The most important thing to know about diamond clarity is that almost all diamonds have at least a small blemish or an inclusion. Natural diamonds form as carbon is exposed to enormous heat and pressure deep under the Earth’s surface. During this process, tiny crystal inclusions may become imbedded within the diamond and interfere with the clarity of the gem. These are natural blemishes, or flaws. During the cutting and polishing of a diamond, damage to the stone can occur, or even while being worn, creating surface blemishes. Some inclusions and blemishes devalue a diamond, while others have little or no affect on the overall appearance of the diamond or its value.Types of Inclusions:
Tiny crystals or foreign minerals regularly imbed within the diamond as it forms; sometimes, smaller diamonds get caught within a larger diamond! More often than not, tiny fragments of garnet, calcite, or olivine are trapped as inclusions in a diamond. Most of these inclusions can’t be viewed without magnification, however a large cluster or mass of crystal inclusions does detract from the diamond’s overall appearance. Any inclusion or mass will lower the diamond’s clarity grade and value.
Knot blemishes are crystal inclusions that appear on the surface of the diamond. Diamonds with knot inclusions are usually given a lower clarity grade since the flaw is often visible to the naked eye.
Needles are long, thin, needle-shaped inclusions inside the diamonds that look like streaks of light inside the stone. Needles often form in clusters and can be detrimental to the overall clarity and value of the diamond.
Pinpoints are small light or dark crystals that can appear by in single inclusions or in clusters within the diamond. Pinpoint clouds are significant clusters of pinpoints that create a white haze in the diamond. This cloudy zone drops the clarity grade of the diamond.
Twinning Wisps are inclusions that twist together during the time of diamond formation. These form a white strip inside the diamond, and are commonly seen in fancy-shaped diamonds.
Surface blemishes:Nicks are essentially parts where a diamond has a chipped surface. Polishing and creating an extra facet can repair small nicks, however if there are too many, it can create an unappealing surface and devalue the diamond.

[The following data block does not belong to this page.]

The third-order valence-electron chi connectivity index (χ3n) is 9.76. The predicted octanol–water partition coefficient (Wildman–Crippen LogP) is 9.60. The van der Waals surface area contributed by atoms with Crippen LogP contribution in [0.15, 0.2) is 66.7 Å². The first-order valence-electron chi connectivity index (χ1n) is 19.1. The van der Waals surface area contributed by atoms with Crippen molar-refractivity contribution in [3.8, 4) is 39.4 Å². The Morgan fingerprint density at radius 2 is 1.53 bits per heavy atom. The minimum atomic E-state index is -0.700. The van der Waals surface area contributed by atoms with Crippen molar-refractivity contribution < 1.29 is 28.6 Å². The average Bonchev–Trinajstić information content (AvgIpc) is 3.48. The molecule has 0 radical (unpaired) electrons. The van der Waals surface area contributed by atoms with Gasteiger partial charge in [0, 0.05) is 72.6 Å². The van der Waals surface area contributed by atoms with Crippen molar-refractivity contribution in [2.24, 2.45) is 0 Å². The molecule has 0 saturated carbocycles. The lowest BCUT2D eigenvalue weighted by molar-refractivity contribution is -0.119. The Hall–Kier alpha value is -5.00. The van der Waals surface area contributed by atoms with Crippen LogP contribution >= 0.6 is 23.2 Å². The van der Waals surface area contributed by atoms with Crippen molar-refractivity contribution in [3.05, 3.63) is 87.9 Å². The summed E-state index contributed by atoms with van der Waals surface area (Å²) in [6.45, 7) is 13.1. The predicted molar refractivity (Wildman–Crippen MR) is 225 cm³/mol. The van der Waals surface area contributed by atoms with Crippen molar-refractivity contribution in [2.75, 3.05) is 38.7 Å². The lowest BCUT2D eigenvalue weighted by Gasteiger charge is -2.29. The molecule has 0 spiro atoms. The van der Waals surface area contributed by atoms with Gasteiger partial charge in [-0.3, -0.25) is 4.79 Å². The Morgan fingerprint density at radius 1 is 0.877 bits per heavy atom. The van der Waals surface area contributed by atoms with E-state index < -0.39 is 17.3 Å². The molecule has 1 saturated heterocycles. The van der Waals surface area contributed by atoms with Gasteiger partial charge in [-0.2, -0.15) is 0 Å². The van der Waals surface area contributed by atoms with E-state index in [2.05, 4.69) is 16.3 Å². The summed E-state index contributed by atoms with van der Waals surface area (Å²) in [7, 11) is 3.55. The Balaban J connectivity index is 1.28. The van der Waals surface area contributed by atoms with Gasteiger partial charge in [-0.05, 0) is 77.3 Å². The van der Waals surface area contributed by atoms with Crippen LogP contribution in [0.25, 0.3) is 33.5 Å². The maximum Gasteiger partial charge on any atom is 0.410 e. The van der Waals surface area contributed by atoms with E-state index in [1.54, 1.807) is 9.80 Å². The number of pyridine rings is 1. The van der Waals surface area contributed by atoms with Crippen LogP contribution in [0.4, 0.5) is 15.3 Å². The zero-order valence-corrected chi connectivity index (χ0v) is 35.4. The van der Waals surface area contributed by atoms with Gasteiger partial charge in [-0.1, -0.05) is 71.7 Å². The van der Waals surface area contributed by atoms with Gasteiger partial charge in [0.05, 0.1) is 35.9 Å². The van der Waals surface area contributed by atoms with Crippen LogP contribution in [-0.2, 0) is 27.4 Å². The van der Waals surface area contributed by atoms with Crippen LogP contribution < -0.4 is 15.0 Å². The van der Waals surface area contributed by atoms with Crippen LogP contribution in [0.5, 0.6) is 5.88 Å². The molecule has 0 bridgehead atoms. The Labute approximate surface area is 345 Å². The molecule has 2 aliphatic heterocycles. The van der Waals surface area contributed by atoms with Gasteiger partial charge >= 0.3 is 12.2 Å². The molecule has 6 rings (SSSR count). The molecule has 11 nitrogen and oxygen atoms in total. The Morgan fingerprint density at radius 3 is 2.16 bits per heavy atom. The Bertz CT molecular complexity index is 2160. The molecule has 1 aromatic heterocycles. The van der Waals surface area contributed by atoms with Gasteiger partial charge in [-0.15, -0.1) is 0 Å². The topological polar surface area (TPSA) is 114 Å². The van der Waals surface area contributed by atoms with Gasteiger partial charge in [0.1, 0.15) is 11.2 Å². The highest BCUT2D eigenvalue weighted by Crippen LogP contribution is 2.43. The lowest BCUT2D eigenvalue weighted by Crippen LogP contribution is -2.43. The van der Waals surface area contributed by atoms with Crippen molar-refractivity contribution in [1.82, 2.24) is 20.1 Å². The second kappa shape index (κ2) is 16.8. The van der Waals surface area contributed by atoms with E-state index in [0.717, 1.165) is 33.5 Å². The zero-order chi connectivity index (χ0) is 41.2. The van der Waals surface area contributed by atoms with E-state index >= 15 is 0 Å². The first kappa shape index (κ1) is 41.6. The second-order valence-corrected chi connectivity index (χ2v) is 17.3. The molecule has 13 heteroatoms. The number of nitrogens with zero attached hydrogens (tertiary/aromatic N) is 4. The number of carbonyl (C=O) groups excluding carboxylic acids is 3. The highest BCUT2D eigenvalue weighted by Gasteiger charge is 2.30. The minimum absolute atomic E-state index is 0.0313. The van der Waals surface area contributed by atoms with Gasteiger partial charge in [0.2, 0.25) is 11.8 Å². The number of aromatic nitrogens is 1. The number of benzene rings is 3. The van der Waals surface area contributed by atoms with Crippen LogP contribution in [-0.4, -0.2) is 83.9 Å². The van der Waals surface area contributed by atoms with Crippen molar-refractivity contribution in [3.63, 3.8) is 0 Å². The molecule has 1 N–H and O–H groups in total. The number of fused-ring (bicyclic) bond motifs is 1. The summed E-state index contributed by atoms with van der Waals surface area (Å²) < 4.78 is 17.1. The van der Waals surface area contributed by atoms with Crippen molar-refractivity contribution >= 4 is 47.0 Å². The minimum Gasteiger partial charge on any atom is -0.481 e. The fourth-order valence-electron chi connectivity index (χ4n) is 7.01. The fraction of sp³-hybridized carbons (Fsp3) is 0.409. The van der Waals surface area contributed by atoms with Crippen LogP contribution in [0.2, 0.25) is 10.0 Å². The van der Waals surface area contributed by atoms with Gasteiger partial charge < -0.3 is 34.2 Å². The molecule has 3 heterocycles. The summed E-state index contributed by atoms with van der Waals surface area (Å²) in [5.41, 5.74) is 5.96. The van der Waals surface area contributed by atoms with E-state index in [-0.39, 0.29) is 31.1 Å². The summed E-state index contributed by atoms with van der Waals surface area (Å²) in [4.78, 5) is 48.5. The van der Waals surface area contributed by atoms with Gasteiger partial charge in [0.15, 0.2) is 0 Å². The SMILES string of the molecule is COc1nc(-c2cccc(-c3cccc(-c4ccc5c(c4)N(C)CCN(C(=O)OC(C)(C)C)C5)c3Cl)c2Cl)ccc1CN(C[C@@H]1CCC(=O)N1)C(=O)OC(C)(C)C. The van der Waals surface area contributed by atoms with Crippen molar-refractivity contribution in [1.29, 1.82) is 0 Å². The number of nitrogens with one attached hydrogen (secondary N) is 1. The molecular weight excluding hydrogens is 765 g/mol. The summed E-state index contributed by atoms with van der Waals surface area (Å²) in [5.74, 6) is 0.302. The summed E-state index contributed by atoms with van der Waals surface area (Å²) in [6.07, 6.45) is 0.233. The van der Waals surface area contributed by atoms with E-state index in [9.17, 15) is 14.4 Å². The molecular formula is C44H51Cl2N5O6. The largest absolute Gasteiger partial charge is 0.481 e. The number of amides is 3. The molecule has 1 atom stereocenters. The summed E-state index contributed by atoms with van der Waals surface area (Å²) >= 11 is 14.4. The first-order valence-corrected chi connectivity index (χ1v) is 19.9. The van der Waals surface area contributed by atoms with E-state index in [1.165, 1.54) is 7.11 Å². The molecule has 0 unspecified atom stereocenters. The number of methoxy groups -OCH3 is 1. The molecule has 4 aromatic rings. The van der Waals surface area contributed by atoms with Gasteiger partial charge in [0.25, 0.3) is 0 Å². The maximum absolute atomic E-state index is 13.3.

Pits are tiny holes in a diamond’s facets. While some are not visible to the naked eye, a pit on the diamond’s table (see the previous blog on diamond cut) is more likely to be visible and bring down the clarity grade. Shallow pits can sometimes be polished away.
Polishing lines are markings on the diamond that are made during the cutting and polishing process. Depending on the location, the lines may affect the diamond’s appearance. Polishing lines on the pavilion of the diamond are not as noticeable as lines in other parts.
A natural is an area of unpolished rough surface on a diamond that is sometimes left along the girdle of the diamond to allow for a larger carat weight. Naturals don’t usually impact the diamond’s clarity grade if they are present only on the girdle.
Now that you understand the various blemishes and inclusions that can occur during the processes of diamond formation, cutting, and polishing, we can discuss clarity grades. The Gemological Institute of America, the GIA, grades diamond clarity on an 11-point scale. The scale ranges from Flawless (F) and Internally Flawless (FL/IF) to Included (I1, I2, I3). Depending on the visibility of the inclusions under 10x magnification, the highest clarity categories are FL/IF to VS2 categories. ‘Eye-clean’ diamonds are diamonds that have no imperfections visible to the naked eye. They offer excellent value, and are much less expensive than flawless (FL) or internally flawless (IF) diamonds, which are extremely rare and command higher prices. Diamonds graded as Slightly Included (SI) are often considered ‘eye-clean’, however the location of the inclusion is important, and may be visible and therefore not ‘eye-clean’.
Flawless or Internally Flawless: FL or IF: Diamonds of this grade are extremely rare. FL diamonds are 100% flawless inside and out, while IF diamonds contain external surface graining.
Very Very Slightly Included 1 and Very Very Slightly Included 2: VVS1 and VVS2: A VVS1 diamond would have one inclusion that is so tiny it can only be seen under a powerful microscope. This grade is highly regarded and slightly less expensive than an IF grade diamond. A VVS2 diamond has 2 inclusions that are only seen under a powerful microscope, offering a very high level of clarity at a slightly lower price.Very Slightly Included 1 and Very Slightly Included 2: VS1 and VS2: VS1 diamonds have one small inclusion or a few tiny inclusions that are ‘eye-clean’, or invisible to the unaided eye. These can, however, be located using a regular 10x magnification loupe, which can be provided by your jeweler if you so wish. These diamonds are an excellent choice, as they are ‘eye-clean’ but still less pricy than the VVS categories. Usually VS2 diamonds have a series of tiny inclusions that can only be located using a 10x magnification loupe, similar to the VS1 grade. This grade is extremely popular since it is the last grade that guarantees an eye-clean diamond.Slightly Included 1 and Slightly Included 2: SI1 and SI2: SI1 diamonds have two medium or many small inclusions that are visible to the unaided eye. A diamond of this grade can still appear almost eye clean, depending on the placement and darkness of the inclusions. These diamonds offer exceptional value for those wishing to maximize their budget. SI2 diamonds have a greater number of inclusions that are almost always visible to the unaided eye. Similarly to the SI1 grade, SI2 diamonds can appear eye-clean and come at a fraction of the price of higher quality grades.I1 and lower: These diamonds will always have inclusions that are clearly visible to the naked eye. We do not recommend choosing a diamond of I1 or lower grade.